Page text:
Dangerous Beauty

NEW YORK, NY -- With her piercing eyes and severed head of snakes, Medusa is one of the most recognizable figures in Greek mythology. Dangerous Beauty: Medusa in Classical Art now at The Metropolitan Museum of Art displays Medusa’s transformation from the grotesque to an alluring fatal beauty. Consisting primarily of small ancient objects, Dangerous Beauty offers an eclectic variety of Medusa’s iconography. This concise and cohesive collection of objects reveal the transformation of Medusa from dangerous to beguiling. By expanding beyond the area of fine art into fashion and music, Dangerous Beauty explores the evolution of Medusa.

Once said to be the most beautiful of her three sisters, Medusa was assaulted in the Temple of Athena by Poseidon. As punishment, an enraged Athena transformed Medusa’s hair into a bed of snakes and made her face so ghastly that one look would turn women and men to stone. Perseus aided with a helmet given to him by Athena, Aphrodite’s sword, and a shield from Hera, went into Medusa’s lair and severed her head. After her death, Medusa’s gaze remained lethal. Still in Perseus’ possession, he used her head to kill King Polydectes and rescue Perseus’ mother from an unwanted marriage.

Upon the completion of his mission Medusa’s head was given to Athena, who placed it on her shield. Affixing a grim or horrifying image, such as Medusa, on a shield or amulet is known as a Gorgoneion. Used to protect the wearer from evil, the Gorgoneion was typically depicted with black bulging eyes and bared sharp incisors to embody danger. Athena using Medusa’s head in its most horrific form was meant to avert danger from herself as long as she was in possession of the Gorgon.

Music composed by Austin Fisher plays throughout the exhibition, highlighting Medusa’s transformation through moments of silence and periods of distressing cacophony. The composition begins with a haunting melody and develops into an uncomfortable arrangement of notes that make you suspect that danger is imminent. Fisher’s composition illuminates the objects by continuously reflecting the changing persona of Medusa.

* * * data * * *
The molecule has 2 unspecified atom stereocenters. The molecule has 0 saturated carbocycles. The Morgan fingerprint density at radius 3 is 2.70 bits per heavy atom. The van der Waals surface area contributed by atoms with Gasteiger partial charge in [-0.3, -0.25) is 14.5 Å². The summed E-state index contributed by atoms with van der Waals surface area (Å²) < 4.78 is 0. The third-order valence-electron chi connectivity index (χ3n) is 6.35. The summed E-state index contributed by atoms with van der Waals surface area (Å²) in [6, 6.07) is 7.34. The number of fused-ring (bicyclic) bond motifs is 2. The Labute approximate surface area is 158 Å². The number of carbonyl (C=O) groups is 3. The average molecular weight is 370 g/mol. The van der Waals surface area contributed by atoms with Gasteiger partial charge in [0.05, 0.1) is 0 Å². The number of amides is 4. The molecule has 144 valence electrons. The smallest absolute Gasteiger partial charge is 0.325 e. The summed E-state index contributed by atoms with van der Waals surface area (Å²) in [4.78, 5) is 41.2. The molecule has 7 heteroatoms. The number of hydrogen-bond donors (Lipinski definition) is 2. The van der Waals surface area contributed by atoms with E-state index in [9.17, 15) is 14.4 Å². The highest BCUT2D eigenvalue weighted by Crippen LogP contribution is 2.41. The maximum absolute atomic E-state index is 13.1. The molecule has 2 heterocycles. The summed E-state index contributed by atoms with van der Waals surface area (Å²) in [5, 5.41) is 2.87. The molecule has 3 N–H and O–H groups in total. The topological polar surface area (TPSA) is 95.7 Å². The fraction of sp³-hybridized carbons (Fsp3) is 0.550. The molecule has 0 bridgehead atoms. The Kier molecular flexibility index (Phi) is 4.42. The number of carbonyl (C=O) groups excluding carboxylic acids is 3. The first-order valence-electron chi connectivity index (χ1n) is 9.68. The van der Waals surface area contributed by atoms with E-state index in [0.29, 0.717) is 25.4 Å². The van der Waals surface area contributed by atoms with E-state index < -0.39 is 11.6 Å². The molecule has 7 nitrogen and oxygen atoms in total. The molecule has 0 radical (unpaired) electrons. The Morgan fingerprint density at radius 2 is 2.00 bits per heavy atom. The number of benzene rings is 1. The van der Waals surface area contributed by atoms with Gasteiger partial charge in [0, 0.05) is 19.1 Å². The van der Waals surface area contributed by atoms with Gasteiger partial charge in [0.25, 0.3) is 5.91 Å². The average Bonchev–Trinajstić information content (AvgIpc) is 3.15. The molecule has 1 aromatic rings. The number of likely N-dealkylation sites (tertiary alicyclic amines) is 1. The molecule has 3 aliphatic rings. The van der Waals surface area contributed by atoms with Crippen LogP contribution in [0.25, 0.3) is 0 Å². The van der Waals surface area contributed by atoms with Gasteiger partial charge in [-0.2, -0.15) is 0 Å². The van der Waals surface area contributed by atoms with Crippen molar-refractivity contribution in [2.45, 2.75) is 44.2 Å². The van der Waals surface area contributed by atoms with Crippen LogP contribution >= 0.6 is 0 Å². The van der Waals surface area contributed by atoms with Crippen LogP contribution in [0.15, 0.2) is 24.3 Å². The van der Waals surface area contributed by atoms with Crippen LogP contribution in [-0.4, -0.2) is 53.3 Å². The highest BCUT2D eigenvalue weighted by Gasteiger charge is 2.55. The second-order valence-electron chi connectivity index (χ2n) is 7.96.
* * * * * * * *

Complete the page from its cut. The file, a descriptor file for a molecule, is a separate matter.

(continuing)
The modern depiction is represented with a dress by Gianni Versace. Designed for his runway show Miss S&M, the dress has twelve medallions with Medusa’s horrifying face. With her eyes wide and her mouth agape, this Medusa is one that appears in deep anguish. The dress itself, however, is provocative. It seems to be only held up by straps wrapping tightly around the neck and weaving intricately across the back. It invites one to look unbeknownst into the many faces of Medusa. The dangerous vixen is also personified through Dante Gabriel Rossetti’s painting Lady Lilith. Her beauty is beguiling and sensual as she gazes unabashedly at her reflection while combing her long locks. Just like Medusa, Lilith’s hair, which she used to seduce and ensnare men, is the source of her power.

Born the only mortal of the three Gorgon sisters, even in death Medusa maintained her stone inducing gaze, forever immortalizing her as the most fearsome Gorgon. When you walk into Dangerous Beauty all eyes are on you. Medusa’s gaze, never wavering, remains trained on each visitor as they walk through the exhibit. The temptation to gaze back is ubiquitous, but do you dare?


Dangerous Beauty: Medusa in Classical Art

On view through January 6, 2019

The Metropolitan Museum of Art
1000 Fifth Avenue at 82nd Street
New York City
MetMuseum.org


Image:
Bronze ornament from a chariot pole
Roman, 1st–2nd century A.D.
Bronze, silver, copper
7 3/16 × 7 1/16 × 4 3/16 in., 4.5 lb. (18.3 × 17.9 × 10.7 cm, 2 kg)
The Metropolitan Museum of Art, Rogers Fund, 1918

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